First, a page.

Stuck Between Stations

She was a really cool kisser and she wasn’t all that strict of a Christian
She was a damn good dancer but she wasn’t all that great of a girlfriend
She likes the warm feeling but she’s tired of all the dehydration
Most nights are crystal clear
But tonight it’s like it’s stuck between stations
On the radio

- "Stuck Between Stations," The Hold Steady (Craig Finn)

Twelve years ago, while serving my time in a cube-farm corporation, I was passing along one of the gray aisles on the fifth floor when something caught me eye: A colleague, maybe 20 years my senior, held her mouse up like a remote control and clicked it at her monitor in utter frustration. (I quickly intervened to douse the embarrassment.)

Three years ago, I sat at O'Donovan's pub in downtown Minneapolis and told an alumna of my university (10 years my junior) that when I went to school, the Internet didn't exist. As the blood drained from her face, it left a look beyond mere shock or curiosity; it was pure terror.

Three weeks ago, I struck up a conversation with the guy sitting next to me at a coffee shop, and I learned that he made his entire living setting regulations for--and helping people sell goods on--Second Life and IMVU.

The marketing demographers would put me in the Generation X clan. I'm not even sure what that means anymore, except that being the first generation to grow up with MTV was supposed to be a big deal. As a rule, I don't put a lot of stock into these increasingly impatient lines of alleged demarcation. But I've become a believer in one distinct border that is real and will continue to cause enormous disruption. In light of this conversion, I am now suggesting that whoever comes up with these alphabetical tags start moving backwards and change my group's moniker from Generation X to Generation T.

The T stands for Translation.

You see, my people are the only hope that Baby Boomer Nation will have diplomatic relations with Internetistan. My people live in the middle country. We still read newspapers, but we also look at RSS feeds in our Firefox live bookmarks toolbar. We like Guitar Hero, but we also enjoy hiking and camping. I can sound young by saying that I have two blogs, a Facebook page a LinkedIn profile and a (dormant) MySpace page... that I'm a "mobile marketing coffee shop creative" whose office consists of a MacBook and an iPhone. But at the same time, I'm reading Mark Twain and listening to an audiobook on Abraham Lincoln's depression. I had the nerve to look up a word in a hard copy dictionary just the other day. I think Twittering is a frightening example of digital masturbation. And I'm still stewing over the fact that Bill Maher misused the word "disinterested" twice during his last show.

The point is this. If I may say something profoundly unoriginal: The Internet matters. In particular, the speed with which the social media phenomenon has overtaken everyone under 30 is astounding. Yesterday, a friend is in his upper 20s finally broke down and started a Facebook page "because it's the only way my friends communicate anymore." I'm not one for predictions (most are overblown to sell books or increase speaking fees), but I do think that I will see the complete death of the newspaper, the local newscast, the album and possibly the movie theater in my lifetime.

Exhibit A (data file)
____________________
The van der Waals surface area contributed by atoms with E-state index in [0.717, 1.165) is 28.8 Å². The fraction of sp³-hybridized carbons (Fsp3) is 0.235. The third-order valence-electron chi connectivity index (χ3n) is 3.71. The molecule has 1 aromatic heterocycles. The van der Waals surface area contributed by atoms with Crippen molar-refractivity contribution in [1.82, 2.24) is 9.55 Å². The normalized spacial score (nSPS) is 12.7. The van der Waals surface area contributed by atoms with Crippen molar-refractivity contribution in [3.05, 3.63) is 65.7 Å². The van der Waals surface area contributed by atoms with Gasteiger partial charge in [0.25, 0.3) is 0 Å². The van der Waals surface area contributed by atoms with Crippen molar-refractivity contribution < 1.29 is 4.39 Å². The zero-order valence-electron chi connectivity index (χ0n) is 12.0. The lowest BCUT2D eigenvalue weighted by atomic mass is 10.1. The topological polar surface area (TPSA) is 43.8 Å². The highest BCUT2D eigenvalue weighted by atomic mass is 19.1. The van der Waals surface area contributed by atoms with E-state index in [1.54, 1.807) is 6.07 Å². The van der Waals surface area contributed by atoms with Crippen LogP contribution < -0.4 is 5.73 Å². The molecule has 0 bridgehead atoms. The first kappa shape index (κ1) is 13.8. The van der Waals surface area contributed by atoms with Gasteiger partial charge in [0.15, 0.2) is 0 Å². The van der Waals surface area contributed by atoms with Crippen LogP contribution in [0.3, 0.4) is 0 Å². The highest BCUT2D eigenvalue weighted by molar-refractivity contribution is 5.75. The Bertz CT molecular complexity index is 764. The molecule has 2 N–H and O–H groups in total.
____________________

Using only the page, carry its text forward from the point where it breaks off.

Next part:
It's hard to avoid thinking that these changes will continue to accelerate... and that people who still put two spaces after a period, print web pages, poo-poo Wikipedia and read newspaper editorials will cease being able to connect with those who only know text-messaging spellings, only trust their friends' product endorsements and think that they should document every time they go to the bathroom.

Then again, maybe not. The pencil still exists. In fact, I have one in my computer bag.


Anonymous said…
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Anonymous said…
I don't have a myspace page, I'm not LinkedIn, I don't have time to make a Wikipedia entry even though several folks think I should make one to further my research ideas. I occasionally use pencils, and I didn't understand a number of things you said.

But I do have an iPhone and I concur that this makes me a bridge person (who happens to be insanely cool).

Bee Slippers

Ps. I thought the person waving the mouse at the computer was actually going to be weilding a Wii. Guess that's another example of how freakin fast things move.
Mark R. Trost said…
Good post man. I see what you’re saying. Social interaction has become enter action. I enter the text as it enters my mind. I don't consider; I just constipate my consonants. Society evolved from the parlor to the porch and from the written word to the spoken call in the twentieth century. Now we’re evolving toward the totally typed message. And as we travel more and move further, I wonder why our conversations embrace brevity and the content is confined to mere levity. That can’t be progress. If our emotions and considerations and communications can be confined to three words without vowels – then we’re not even grazing the surface of communication. We’re spending all our time on one blade of grass. Yet the ones who ruminate will continue to chew over thoughts as the ones who grazed will just spit out what was chewed. And I'll still chew the end of my pencil. But that's just because I quit smoking.

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